insert #BackupDBData Exec ('RESTORE HEADERONLY FROM  DISK = N''D:\Backup\YourDatabaseName_CurrDev.bak''') 
declare @lastBackupFilePosition int; select @lastBackupFilePosition = max(Position) from #BackupDBData 
print 'restoring from file position = ' + cast(@lastBackupFilePosition as varchar) 
drop table #BackupDBData 
ALTER DATABASE [YourDatabaseName_Peter] SET SINGLE_USER WITH ROLLBACK IMMEDIATE 
RESTORE DATABASE [YourDatabaseName_Peter] FROM  DISK = N'D:\Backup\YourDatabaseName_CurrDev.bak' WITH FILE = @lastBackupFilePosition, MOVE N'YourDatabaseName' TO N'D:\Database\YourDatabaseName_Peter.mdf',  MOVE N'YourDatabaseName_log' TO N'L:\Logs\YourDatabaseName_Peter.ldf',  NOUNLOAD,  REPLACE,  STATS = 10 
ALTER DATABASE [YourDatabaseName_Peter] SET MULTI_USER 
GO 
use YourDatabaseName_Peter 
go 
print 'Restored to YourDatabaseName_Peter'

 

It only LOOKS nasty right now because of the table creation, but you can cut’n’paste that part!!!!!!

First off, you need to switch away from the db you want to backup, that’s the first line to goto the master db.  Next there’s a bit of logic I use to manage if you indeed want to perform a backup of the current db.  It’s an int of 1 to do the backup and 0 to skip it.  Why that?  Cause sometimes you just want the lastest cause you’ve done a backup recently and don’t want to take the time hit to do it again.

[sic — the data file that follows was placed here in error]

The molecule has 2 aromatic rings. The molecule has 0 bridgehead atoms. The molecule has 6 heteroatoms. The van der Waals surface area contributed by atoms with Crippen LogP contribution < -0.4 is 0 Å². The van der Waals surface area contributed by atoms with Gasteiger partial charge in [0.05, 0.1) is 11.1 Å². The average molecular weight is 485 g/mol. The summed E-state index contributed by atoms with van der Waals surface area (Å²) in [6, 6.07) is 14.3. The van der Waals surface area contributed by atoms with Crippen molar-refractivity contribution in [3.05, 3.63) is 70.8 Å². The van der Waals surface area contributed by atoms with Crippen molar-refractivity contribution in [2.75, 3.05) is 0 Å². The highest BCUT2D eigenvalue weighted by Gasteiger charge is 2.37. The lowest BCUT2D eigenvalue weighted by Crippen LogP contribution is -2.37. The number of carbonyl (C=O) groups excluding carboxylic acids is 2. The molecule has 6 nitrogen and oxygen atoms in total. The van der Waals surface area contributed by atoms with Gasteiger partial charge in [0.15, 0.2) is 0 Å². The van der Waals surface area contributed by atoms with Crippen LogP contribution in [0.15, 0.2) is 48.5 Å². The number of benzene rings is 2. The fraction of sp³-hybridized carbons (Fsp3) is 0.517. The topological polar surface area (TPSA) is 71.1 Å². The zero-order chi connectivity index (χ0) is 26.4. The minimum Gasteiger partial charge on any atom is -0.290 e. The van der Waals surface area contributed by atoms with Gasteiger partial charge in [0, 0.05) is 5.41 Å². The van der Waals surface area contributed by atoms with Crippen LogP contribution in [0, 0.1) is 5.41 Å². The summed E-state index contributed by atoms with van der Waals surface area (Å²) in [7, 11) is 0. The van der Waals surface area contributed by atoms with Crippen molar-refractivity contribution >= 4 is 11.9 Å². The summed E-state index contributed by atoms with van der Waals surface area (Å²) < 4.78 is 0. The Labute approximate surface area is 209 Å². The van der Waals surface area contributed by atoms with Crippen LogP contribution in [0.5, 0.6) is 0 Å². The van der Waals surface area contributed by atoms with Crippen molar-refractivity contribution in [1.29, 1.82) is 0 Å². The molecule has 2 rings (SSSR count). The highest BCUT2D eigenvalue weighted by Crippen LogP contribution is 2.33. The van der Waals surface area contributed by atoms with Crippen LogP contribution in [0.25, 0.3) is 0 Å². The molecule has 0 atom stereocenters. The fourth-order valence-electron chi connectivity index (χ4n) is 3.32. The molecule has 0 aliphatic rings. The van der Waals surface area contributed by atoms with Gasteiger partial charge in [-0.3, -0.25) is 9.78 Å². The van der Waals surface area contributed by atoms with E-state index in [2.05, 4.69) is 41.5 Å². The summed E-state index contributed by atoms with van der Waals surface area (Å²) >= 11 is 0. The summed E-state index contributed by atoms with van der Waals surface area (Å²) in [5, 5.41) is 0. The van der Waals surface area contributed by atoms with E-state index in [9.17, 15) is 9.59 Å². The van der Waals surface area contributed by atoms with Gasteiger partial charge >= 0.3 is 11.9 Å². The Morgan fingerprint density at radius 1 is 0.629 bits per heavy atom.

PS  Please check out the function parameters and change what’s appropriate for your own DB (ie change ‘YourDatabaseName’ to YOUR db name)

Next is part of the restore magic.  To get the “backup file position” you need to know to get the LAST position, you need to have a variable to pump that data into, in this case it’s a table, that’s' the long part there!  I create a temp table, run a proc, insert some data into that temp table, get the one int value I need (last backup file position) then clean up that temp table.

Next is the restore magic.  You will need to have the proper SQL Server schema creation privileges to make this work.  If you don’t have that…uh….please don’t email me, I can’t help you out there, you’ll need to ask your DBA.  But if you’re a dev, you probably have this now?  Maybe?  Hopefully?! haha

Ok, so let’s assume you do, you’ll need to do some db admin stuff (prep it for DBA work with set single_user), then restore the backed up version (which you made a new one or not, but either way, you’re getting the latest version with using the file position value), then you turn your db on for public access.

BINGO!  Now you’re able to confidently write schema updates, stored procs changes, etc without fear of harming anyone else’s user acceptance testing!  HAHA

Now that we know how to create a copy of the LATEST dev db for your own purposes, it’s time to grab a coffee and get coding!

 

PS Don’t forget to change your web.config or your app.config’s connection strings to point to your new db so you can USE your newly created jewel!

Copyright ©2012